a novel on on Amazon. It’s called skeleton dolls. I wish I shouldn’t have copier, skeleton dolls, children of the tower. It’s kind of a sci fi fantasy book written in the sense of like, Stephen King slash, Dan Brown got a book or something. It’s pretty cool. It was based on a true story. I’ve always been a writer, I even wrote a movie script back in the 90s. But I’ve always written and I’ve always written songs, of course. But I started writing novels around this time. And I met this twin, and she was fascinating. And then I met her twin sister, who is identical. And they were so identical, they were so lovely. It was like, kind of breathtaking to meet these. And then I met the mother. And they she heard it’s telling these stories about what they were like when they were little. And they spoken twin speak. And if you google twin speed, you’ll find out it’s a real thing that twins actually sometimes talk in their own language when they’re very little. And no one knows what it is. It’s kind of like speaking in tongues in church, you know. And it’s like a mini book that we speak real fast, and nobody can understand what they’re saying. But they but they understand it. And of course, they have telepathy and all this other stuff going on. But the mother sort of tell me these stories about what these twins were like when they were little, and it just made the hair on my arm stand up. And I went like, can I run with this guy? Can I make this into a novel if I just changed the names? And she said, Yeah, go ahead. I got permission from the family. And so the first 10 chapters are true story, which is pretty funny. And then it goes off, and then it goes off into, you know, then using their language into their adult life. And if we find out it has power, and what we find out is that it’s actually the original language of God. If you go into the Old Testament, and you read the Old Testament, it talks about how everybody at one point, spoke the same language prior to the Tower of Babel. And when you talk about Noah and Abraham and Enoch, and you know, zekiel, and all these people, they all they always say, and God said, and he answered, and it was like, you know, when he told Noah to build the ark, he didn’t just come into his mind and like, start encrypting. He just spoke to him and said, you know, making 50 cubits once a qubit. You know, it’s like, they spoke their conversations. I didn’t make this stuff up. It’s in the Old Testament. So we find out that this language that the twins are speaking is actually that original language, which has been suppressed by the church because the last person to use it was Merlin During the Middle Ages, you know, because he was Celtic warrior and a magician, whatever, you know, a volley man. And he used these in potentials, but landers because they had power. And when the church found out that it was real, they suppress it because they didn’t want anybody else have that kind of power, because only Jesus, of course, could have that Lazarus power to raise the dead miracles. Well, if we all got inside ourselves, I can with an Eastern religion mindset. And we also use these this language, also sung in his particular melody, because there’s frequencies like with crystals that are involved with the scene and quotations that go with this language that has power. So that’s what these twins use in this book of mine called skeleton dolls. And it’s available on hardback and also, you know, Kindle on Amazon and children in the tower is the second first book, it’s a trilogy, I’ve already written the second one, which is called lessons of the Grotto. But I’m shopping that now as a fresh new book. Because if you know, in the literary world, if you try to shop a book after it’s been self published, which is what I do did with the first book, they don’t want to talk to you. So you can’t sell publish it if you’re trying to shop it. So right now I’m in the process of shopping that sequel, but the first book is available to everybody out there. And it’s, it’s pretty fascinating. If you like sci fi fantasy stuff, you’re gonna love this book. It’s pretty big, too. It’s about 460 pages. And it’s a doozy, but I have not had any negative reviews. Unfortunately, I’ve had no major reviews, because like I said, I can’t get an agent to get taken to a publisher yet in the review, because it’s been released already. Right? You just have to make your own judgment on it. But if you read the reviews on Amazon, you’ll see that everybody really likes the book.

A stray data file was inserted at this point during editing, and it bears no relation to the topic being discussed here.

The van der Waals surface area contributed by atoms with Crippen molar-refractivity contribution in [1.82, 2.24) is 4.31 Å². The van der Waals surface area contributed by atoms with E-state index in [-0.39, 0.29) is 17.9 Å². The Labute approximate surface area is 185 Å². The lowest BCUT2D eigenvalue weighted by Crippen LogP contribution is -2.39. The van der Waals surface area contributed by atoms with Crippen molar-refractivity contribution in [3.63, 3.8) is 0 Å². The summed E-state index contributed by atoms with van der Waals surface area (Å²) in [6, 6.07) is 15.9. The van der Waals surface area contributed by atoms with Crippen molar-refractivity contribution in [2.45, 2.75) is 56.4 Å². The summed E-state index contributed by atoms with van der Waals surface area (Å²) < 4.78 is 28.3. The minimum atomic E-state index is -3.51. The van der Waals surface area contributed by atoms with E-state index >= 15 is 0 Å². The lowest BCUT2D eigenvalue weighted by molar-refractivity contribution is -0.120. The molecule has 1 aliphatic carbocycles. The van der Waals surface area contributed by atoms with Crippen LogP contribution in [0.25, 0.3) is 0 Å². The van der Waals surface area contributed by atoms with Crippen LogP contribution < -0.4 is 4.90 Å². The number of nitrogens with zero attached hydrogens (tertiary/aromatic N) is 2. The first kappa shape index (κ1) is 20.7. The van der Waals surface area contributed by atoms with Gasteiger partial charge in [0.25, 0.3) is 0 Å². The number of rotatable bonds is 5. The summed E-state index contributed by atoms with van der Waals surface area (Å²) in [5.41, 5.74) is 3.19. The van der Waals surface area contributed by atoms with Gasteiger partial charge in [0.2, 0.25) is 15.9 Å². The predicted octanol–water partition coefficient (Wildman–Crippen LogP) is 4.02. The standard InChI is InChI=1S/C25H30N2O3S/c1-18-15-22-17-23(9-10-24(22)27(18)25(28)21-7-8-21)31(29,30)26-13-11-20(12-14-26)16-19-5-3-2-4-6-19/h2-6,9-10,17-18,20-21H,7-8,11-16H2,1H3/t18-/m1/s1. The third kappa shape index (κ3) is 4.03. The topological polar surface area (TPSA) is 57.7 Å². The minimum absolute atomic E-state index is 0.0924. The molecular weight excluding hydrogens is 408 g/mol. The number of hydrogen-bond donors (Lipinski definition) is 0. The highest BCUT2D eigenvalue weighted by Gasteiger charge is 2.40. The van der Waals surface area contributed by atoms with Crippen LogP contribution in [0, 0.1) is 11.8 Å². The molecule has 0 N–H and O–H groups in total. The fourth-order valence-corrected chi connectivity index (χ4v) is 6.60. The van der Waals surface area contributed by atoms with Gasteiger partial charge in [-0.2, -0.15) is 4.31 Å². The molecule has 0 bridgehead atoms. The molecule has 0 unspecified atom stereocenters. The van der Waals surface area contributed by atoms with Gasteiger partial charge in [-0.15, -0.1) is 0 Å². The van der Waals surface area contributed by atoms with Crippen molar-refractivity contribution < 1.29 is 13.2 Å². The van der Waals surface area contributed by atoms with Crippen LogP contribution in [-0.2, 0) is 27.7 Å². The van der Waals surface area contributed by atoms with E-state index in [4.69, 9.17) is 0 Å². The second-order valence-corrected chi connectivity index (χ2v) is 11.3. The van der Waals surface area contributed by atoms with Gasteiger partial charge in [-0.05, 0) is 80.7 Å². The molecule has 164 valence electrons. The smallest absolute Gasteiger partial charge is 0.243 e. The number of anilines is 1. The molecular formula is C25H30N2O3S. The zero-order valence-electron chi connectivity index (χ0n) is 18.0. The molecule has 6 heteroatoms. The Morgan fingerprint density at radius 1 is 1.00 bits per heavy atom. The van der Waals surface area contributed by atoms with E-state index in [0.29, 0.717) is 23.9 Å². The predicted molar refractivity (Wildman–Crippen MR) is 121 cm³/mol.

Tracy Brinkmann 36:49